Israel throws a U.N. tantrum

On Dec. 23, the U.N. Security Council adopted Resolution 2334 by a vote of 14-0. By abstaining, the United States chose not to veto the resolution’s criticism of Israeli settlements in lands occupied since the 1967 war. About 600,000 Jews live in the West Bank and East Jerusalem. A large number of settlements are unauthorized, although some have been retroactively legalized.

By contrast Palestinians’ requests for building approvals are routinely rejected and unauthorized constructions are promptly demolished by army bulldozers. With de facto colonization by stealth, the maze of barriers, checkpoints and fences no longer correspond to internationally recognized demarcation lines. Concerned Israelis, including former Prime Ministers Ehud Barak and Ehud Olmert, have expressed fears of a creeping apartheid that could destroy Israeli society to protect the state.

The settlements violate Article 49 of the Fourth Geneva Convention: “The Occupying Power shall not deport or transfer parts of its own civilian population into the territory it occupies.” In a 2004 advisory opinion, the World Court reaffirmed their illegality. Israel argues that all authorized settlements are legal.

Yet Israel’s foreign ministry legal counsel (and later president of the International Criminal Tribunal for former Yugoslavia), Theodor Meron, in an internal confidential opinion after the 1967 war to then-Prime Minister Levi Eshkol, warned that “civilian settlement in the administered territories contravenes the explicit provisions of the Fourth Geneva Convention. The legal adviser of the U.S. State Department agreed in 1978.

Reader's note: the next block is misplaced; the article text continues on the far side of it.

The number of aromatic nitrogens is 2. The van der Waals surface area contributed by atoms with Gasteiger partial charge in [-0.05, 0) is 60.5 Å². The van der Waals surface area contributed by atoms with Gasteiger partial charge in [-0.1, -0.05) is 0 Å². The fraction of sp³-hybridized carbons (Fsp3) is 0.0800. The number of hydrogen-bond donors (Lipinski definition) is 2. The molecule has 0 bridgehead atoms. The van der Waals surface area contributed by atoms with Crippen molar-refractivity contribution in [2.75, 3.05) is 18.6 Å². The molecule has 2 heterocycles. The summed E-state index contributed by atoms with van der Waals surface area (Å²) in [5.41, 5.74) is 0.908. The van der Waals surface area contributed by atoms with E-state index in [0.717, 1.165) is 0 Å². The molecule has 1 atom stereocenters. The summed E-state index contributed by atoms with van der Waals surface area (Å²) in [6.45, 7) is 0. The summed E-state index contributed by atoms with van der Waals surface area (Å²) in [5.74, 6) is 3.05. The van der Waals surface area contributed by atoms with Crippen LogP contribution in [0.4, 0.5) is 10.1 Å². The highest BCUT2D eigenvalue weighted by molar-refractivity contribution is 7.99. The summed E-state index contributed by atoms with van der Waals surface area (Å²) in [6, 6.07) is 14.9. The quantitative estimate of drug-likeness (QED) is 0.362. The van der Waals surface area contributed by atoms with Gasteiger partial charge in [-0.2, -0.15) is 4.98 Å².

Resolution 2334 reaffirms 10 previous resolutions between 1967-2008; reaffirms Israel’s obligations under the Fourth Geneva Convention; condemns all measures aimed at altering the demographic balance of the occupied Palestinian territories; expresses grave concern the settlements imperil the viability of a two-state solution; emphasizes “the status quo is not sustainable”; reaffirms the settlements policy “has no legal validity and constitutes a … major obstacle to the achievement of the two-State solution and a just, lasting and comprehensive peace”; and asks all states “to distinguish” between Israeli and occupied territories.

The resolution’s co-sponsors were New Zealand, Senegal, Malaysia and Venezuela. Israel withdrew ambassadors from the first two in protest; it does not have diplomatic relations with the latter two. Israeli Prime Minister Benjamin Netanyahu phoned New Zealand Foreign Minister Murray McCully to warn him the resolution amounted to “a declaration of war.” It takes some skill to make an enemy of New Zealand. McCully explained that the resolution conformed to New Zealand’s long-standing policy on the Palestinian question and its view that the UNSC should actively support the peace process.

Netanyahu dismissed the resolution as “shameful” and vowed to reassess relations with the U.N. system. His main fury was directed at U.S. President Barack Obama. Israel played a high-risk end game to sabotage the resolution initially introduced by Egypt. Netanyahu and President-elect Donald Trump successfully lobbied Egypt’s president to withdraw the resolution. It was then reintroduced by the other four, reportedly with strong British encouragement.